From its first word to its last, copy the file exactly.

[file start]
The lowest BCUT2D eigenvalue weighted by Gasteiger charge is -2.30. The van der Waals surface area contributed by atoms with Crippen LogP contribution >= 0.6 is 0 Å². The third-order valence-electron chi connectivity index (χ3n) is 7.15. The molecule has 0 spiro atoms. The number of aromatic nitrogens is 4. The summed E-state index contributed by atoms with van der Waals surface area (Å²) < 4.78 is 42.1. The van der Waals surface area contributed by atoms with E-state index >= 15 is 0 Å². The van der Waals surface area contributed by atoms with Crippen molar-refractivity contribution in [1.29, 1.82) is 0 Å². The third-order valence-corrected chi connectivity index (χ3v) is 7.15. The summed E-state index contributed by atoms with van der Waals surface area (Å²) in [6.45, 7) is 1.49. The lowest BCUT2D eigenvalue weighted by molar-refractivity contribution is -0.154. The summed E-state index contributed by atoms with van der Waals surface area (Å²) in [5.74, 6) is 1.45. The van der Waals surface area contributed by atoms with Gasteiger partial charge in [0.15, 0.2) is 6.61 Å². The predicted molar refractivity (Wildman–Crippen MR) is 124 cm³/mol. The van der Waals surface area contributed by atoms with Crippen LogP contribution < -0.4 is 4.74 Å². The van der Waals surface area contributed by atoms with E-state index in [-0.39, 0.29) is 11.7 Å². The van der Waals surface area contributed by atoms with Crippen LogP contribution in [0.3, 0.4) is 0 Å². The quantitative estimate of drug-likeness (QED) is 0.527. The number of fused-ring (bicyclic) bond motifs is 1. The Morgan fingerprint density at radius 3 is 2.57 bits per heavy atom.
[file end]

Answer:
The lowest BCUT2D eigenvalue weighted by Gasteiger charge is -2.30. The van der Waals surface area contributed by atoms with Crippen LogP contribution >= 0.6 is 0 Å². The third-order valence-electron chi connectivity index (χ3n) is 7.15. The molecule has 0 spiro atoms. The number of aromatic nitrogens is 4. The summed E-state index contributed by atoms with van der Waals surface area (Å²) < 4.78 is 42.1. The van der Waals surface area contributed by atoms with E-state index >= 15 is 0 Å². The van der Waals surface area contributed by atoms with Crippen molar-refractivity contribution in [1.29, 1.82) is 0 Å². The third-order valence-corrected chi connectivity index (χ3v) is 7.15. The summed E-state index contributed by atoms with van der Waals surface area (Å²) in [6.45, 7) is 1.49. The lowest BCUT2D eigenvalue weighted by molar-refractivity contribution is -0.154. The summed E-state index contributed by atoms with van der Waals surface area (Å²) in [5.74, 6) is 1.45. The van der Waals surface area contributed by atoms with Gasteiger partial charge in [0.15, 0.2) is 6.61 Å². The predicted molar refractivity (Wildman–Crippen MR) is 124 cm³/mol. The van der Waals surface area contributed by atoms with Crippen LogP contribution < -0.4 is 4.74 Å². The van der Waals surface area contributed by atoms with E-state index in [-0.39, 0.29) is 11.7 Å². The van der Waals surface area contributed by atoms with Crippen LogP contribution in [0.3, 0.4) is 0 Å². The quantitative estimate of drug-likeness (QED) is 0.527. The number of fused-ring (bicyclic) bond motifs is 1. The Morgan fingerprint density at radius 3 is 2.57 bits per heavy atom.